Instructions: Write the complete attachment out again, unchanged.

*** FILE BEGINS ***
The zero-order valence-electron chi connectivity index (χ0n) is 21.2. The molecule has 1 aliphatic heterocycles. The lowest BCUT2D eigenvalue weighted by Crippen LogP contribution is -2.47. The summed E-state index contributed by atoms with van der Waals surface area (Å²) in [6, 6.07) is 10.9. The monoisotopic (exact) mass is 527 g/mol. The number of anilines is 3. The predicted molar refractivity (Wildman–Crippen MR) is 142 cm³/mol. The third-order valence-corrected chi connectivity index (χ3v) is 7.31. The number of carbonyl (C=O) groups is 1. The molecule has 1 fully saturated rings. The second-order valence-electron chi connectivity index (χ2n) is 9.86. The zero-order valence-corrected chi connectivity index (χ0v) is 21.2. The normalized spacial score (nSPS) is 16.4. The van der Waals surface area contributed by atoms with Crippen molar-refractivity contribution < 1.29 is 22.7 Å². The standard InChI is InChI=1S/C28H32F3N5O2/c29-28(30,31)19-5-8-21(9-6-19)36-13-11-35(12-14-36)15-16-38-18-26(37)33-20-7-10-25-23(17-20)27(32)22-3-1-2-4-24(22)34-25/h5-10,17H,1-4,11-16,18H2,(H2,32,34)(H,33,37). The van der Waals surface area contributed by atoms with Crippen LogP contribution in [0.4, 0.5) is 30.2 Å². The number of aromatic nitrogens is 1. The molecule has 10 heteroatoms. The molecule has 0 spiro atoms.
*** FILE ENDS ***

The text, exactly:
The zero-order valence-electron chi connectivity index (χ0n) is 21.2. The molecule has 1 aliphatic heterocycles. The lowest BCUT2D eigenvalue weighted by Crippen LogP contribution is -2.47. The summed E-state index contributed by atoms with van der Waals surface area (Å²) in [6, 6.07) is 10.9. The monoisotopic (exact) mass is 527 g/mol. The number of anilines is 3. The predicted molar refractivity (Wildman–Crippen MR) is 142 cm³/mol. The third-order valence-corrected chi connectivity index (χ3v) is 7.31. The number of carbonyl (C=O) groups is 1. The molecule has 1 fully saturated rings. The second-order valence-electron chi connectivity index (χ2n) is 9.86. The zero-order valence-corrected chi connectivity index (χ0v) is 21.2. The normalized spacial score (nSPS) is 16.4. The van der Waals surface area contributed by atoms with Crippen molar-refractivity contribution < 1.29 is 22.7 Å². The standard InChI is InChI=1S/C28H32F3N5O2/c29-28(30,31)19-5-8-21(9-6-19)36-13-11-35(12-14-36)15-16-38-18-26(37)33-20-7-10-25-23(17-20)27(32)22-3-1-2-4-24(22)34-25/h5-10,17H,1-4,11-16,18H2,(H2,32,34)(H,33,37). The van der Waals surface area contributed by atoms with Crippen LogP contribution in [0.4, 0.5) is 30.2 Å². The number of aromatic nitrogens is 1. The molecule has 10 heteroatoms. The molecule has 0 spiro atoms.